The Fed May Let the Good Times Roll06-11-2019 |
Sources: Sources for data in tables: Equity Market and Fixed Income returns are from JP Morgan as of 06/07/19. Rates and Economic Calendar Data from Bloomberg as of 06/07/19. International developed markets measured by the MSCI EAFE Index, emerging markets measured by the MSCI EM Index. Sector performance is measured using GICS methodology.
On the heels of the worst month of the year in terms of stock market returns, global equity markets came roaring back to kick off June. In the U.S., the Dow Jones Industrial Average gained 4.77%, the S&P 500 Index rose 4.46%, and the Russell 2000, a measure of the nation’s smaller capitalized companies, increased 3.36%. International markets shared in the positive sentiment as developed markets and emerging markets gained 3.24% and 1.04% respectively. Even though the equity markets rebounded sharply, U.S. treasury yields remained low as investors still see value in their perceived safety during geopolitical uncertainty and a slowing global economy. The 10 year U.S. Treasury closed the week yielding just 2.09%.
So what was the primary driver of stock market performance last week? It wasn’t because of any easing of U.S. – China trade tensions. It wasn’t because there was any positive news coming out of the Friday jobs report. Instead, it was likely due to investor focus turning to the Federal Reserve (“Fed”) in hopes they may be willing to step in ahead of what is believed by many to be an impending recession and potentially ease policy (i.e. cut rates) so investors can have a bit more time on this ride up. Federal Reserve Chairman Jerome Powell noted that ongoing trade tensions are being closely monitored, as they have put pressure on global economic growth, and that the Fed will “act as appropriate to sustain the expansion”. Investors interpreted this as a potential sign that rates may be cut and a rally ensued. As it stands, according to the CME Group, the market is pricing in over a 95% chance of at least one rate cut in 2019. Consistent with this newly found sentiment, the Labor Department’s employment report last Friday revealed non-farm payrolls only increased by 75,000 in the month of May, significantly missing estimates of 175,000. Stocks rallied after the release of the report as the disappointing news only strengthened the case for a potential rate cut.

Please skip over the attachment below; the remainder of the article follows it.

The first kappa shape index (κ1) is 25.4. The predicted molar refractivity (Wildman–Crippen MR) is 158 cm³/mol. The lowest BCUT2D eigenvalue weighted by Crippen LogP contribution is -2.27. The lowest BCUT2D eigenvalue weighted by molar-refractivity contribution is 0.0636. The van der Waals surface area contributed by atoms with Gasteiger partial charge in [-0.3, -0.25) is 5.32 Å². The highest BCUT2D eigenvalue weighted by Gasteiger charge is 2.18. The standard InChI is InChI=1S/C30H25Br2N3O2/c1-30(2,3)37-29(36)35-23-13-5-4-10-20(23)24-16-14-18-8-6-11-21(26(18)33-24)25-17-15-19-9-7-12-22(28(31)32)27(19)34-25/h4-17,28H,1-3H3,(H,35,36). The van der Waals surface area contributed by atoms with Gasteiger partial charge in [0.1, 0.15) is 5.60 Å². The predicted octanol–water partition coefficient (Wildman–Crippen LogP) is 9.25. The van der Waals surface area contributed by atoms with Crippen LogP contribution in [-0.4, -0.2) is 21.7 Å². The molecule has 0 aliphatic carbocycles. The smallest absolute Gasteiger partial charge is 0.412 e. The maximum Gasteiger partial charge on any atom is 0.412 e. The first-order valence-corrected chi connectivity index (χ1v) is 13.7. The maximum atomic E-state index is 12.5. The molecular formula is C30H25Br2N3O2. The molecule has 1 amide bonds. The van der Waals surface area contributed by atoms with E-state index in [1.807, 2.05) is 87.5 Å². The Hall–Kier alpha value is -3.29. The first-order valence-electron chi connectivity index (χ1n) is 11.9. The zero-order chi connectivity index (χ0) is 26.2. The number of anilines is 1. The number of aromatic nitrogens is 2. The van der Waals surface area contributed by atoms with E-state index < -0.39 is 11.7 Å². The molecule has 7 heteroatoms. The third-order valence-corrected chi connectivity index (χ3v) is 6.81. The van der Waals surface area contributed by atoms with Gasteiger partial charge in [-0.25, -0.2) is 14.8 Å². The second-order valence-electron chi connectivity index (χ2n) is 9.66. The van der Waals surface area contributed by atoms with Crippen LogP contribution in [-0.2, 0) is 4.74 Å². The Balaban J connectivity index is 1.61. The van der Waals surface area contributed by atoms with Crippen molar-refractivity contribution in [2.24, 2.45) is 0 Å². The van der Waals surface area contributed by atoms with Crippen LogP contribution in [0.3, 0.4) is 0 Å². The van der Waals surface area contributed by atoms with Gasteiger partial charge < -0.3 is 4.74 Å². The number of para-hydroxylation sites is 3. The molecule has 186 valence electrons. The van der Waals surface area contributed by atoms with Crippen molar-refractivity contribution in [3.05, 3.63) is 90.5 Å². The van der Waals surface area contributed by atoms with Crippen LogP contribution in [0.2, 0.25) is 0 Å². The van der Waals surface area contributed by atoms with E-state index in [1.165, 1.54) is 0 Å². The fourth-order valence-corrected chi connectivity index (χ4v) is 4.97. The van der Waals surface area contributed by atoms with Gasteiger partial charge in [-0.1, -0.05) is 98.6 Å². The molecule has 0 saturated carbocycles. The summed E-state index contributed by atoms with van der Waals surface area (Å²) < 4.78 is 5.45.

In the coming weeks, we could have some clarity on the issues at hand as the Federal Open Market Committee (FOMC) is scheduled to meet June 18-19 and President Trump and President Xi may meet in person at the G20 Summit in Japan later this month. In the face of potential continued periods of heightened volatility throughout the remainder of 2019, we encourage investors to stay disciplined and work with experienced financial professionals to help manage their portfolio through various market cycles within a well-diversified framework that is consistent with their own specific objectives, timeframes and tolerances for risk.
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MSCI- EAFE: The Morgan Stanley Capital International Europe, Australasia and Far East Index, a free float-adjusted market capitalization index that is designed to measure developed-market equity performance, excluding the United States and Canada.
MSCI-Emerging Markets: The Morgan Stanley Capital International Emerging Market Index, is a free float-adjusted market capitalization index that is designed to measure the performance of global emerging markets of about 25 emerging economies.
Russell 3000: The Russell 3000 measures the performance of the 3000 largest US companies based on total market capitalization and represents about 98% of the investible US Equity market.
ML BOFA US Corp Mstr [Merill Lynch US Corporate Master]: The Merrill Lynch Corporate Master Market Index is a statistical composite tracking the performance of the entire US corporate bond market over time.
ML Muni Master [Merill Lynch US Corporate Master]: The Merrill Lynch Municipal Bond Master Index is a broad measure of the municipal fixed income market.
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LIBOR, London Interbank Offered Rate, is the rate of interest at which banks offer to lend money to one another in the wholesale money markets in London.
The Dow Jones Industrial Average is an unweighted index of 30 “blue-chip” industrial U.S. stocks.
The S&P Midcap 400 Index is a capitalization-weighted index measuring the performance of the mid-range sector of the U.S. stock market, and represents approximately 7% of the total market value of U.S. equities. Companies in the Index fall between S&P 500 Index and the S&P SmallCap 600 Index in size: between $1-4 billion.
DJ Equity REIT Index represents all publicly traded real estate investment trusts in the Dow Jones U.S. stock universe classified as Equity REITs according to the S&P Dow Jones Indices REIT Industry Classification Hierarchy. These companies are REITs that primarily own and operate income-producing real estate.